It’s sad, but most businesses need to overhaul their customer service department. Does your company get overloaded with repeat business? Are you moving into international/global markets? Are you growing so fast you’re having trouble putting new distribution protocols in place? If not, maybe your customer service needs some work.
Getting Repeat Business
Better customer service can make a huge impact on future business. Unfortunately, this is missed by most companies who are content focusing all their energies on getting customers off the phone. It’s become almost commonplace for the customer service department to disclaim any responsibility for anything that’s gone wrong with the customer’s order – instead, blaming the customer first and then back-peddling if there’s any proof to the contrary.
In a sense, many companies assume their clients are guilty until proven innocent. It’s insane. But it’s a cheap way to conduct business. When you operate like this, you don’t have the high cost of customer satisfaction. Some customers are unreasonable. Most are reasonable, but they are demanding. They expect to get at least what they paid for, usually more.
But when you nail customer service, something magical happens. You end up with repeat business that you can’t control. This is part of the secret behind how Amazon, Apple, and other famous brands are able to get away with missteps in product releases.
Zappos, the famous shoe company, is probably better-known for it’s immaculate customer service experience than it is for its shoes. Take a hint. Overhaul your customer service department, and reap the rewards.
Companies like ISOStainless.com have long known that international trade pays off. By hunkering down in U.S. markets, you expose yourself to the business cycles inherent in the financial system. It’s no secret that the Federal Reserve controls interest rates. That, in turn, controls business cycles.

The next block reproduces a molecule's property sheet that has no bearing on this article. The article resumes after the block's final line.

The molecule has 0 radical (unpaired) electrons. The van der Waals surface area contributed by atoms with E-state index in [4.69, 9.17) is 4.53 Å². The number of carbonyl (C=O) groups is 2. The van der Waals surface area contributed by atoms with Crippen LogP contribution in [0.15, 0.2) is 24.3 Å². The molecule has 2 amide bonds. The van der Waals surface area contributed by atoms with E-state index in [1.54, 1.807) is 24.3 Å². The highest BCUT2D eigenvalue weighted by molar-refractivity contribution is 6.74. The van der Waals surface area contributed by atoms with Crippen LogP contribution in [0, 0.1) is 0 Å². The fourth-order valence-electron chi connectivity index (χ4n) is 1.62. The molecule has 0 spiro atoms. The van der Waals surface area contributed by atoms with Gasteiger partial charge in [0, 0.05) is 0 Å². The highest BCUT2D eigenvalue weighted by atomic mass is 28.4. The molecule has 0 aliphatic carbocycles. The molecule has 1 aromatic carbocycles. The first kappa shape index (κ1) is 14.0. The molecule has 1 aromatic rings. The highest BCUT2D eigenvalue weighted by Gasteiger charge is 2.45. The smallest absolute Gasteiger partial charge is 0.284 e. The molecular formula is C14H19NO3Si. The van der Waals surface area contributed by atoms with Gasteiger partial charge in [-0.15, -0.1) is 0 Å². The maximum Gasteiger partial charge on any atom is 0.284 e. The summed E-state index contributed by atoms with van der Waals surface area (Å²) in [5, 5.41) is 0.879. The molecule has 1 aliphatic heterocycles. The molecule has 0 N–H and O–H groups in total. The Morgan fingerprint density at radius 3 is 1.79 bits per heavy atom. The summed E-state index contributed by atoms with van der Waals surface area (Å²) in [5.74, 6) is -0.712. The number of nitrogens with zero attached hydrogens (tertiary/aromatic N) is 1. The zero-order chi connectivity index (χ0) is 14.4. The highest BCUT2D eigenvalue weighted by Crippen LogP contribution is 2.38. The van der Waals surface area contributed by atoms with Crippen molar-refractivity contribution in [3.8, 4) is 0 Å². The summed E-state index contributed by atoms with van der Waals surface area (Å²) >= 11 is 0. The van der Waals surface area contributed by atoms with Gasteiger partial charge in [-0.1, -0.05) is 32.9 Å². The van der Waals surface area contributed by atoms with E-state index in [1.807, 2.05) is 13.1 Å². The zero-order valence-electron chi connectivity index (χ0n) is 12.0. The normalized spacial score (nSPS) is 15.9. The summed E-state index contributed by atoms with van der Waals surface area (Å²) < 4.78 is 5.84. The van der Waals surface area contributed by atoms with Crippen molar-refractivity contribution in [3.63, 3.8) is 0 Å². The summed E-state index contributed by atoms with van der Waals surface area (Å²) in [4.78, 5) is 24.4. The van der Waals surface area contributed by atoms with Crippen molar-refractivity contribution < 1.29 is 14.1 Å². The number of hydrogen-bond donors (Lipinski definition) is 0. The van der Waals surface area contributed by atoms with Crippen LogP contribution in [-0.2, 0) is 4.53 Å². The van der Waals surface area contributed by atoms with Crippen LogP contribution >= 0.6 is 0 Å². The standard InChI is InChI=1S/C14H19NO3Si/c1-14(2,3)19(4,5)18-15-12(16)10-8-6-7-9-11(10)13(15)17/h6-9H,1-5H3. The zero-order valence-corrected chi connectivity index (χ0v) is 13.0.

Sure, every country has a central bank, but not all countries move in step with the U.S. that means you have an amazing potential for consistent, year-over-year growth without the usual “lulls” in business common with mono-national marketing. Bu what you might not know is that poor customer service keeps you tied to the U.S. How? Because it hobbles you. You’re constantly playing “catch up” with your marketplace, trying to fix your company’s image. You have nothing to build on when your customer service is 3rd-rate.
Once you’ve fixed it, you get to branch out and build off of your good name at home. You get to tell your story to different cultures, spread your company’s unique ideas, and gain market share in countries where your competitors don’t yet exist – all good things for your company’s bottom line.
Exposure To New Markets
Customer service can also expose you to new markets. Consider the car rental company Enterprise. It used to be that all rental agencies focused on travellers. But in 1962, Jack Taylor (the founder of the company) kept getting inundated with requests for a “loaner” while a customer’s vehicle was in the shop being repaired. This gave Taylor an idea – spread service to local customers and fill in a gap in the marketplace. It worked. Customer service reps started telling existing clients about local service. An entirely new market was created. Odds are, there’s room for you to do the same thing in your inustry too.
Tom Grant is a customer service agent. He frequently writes about how to achieve better customer service by writing for small business blogs.
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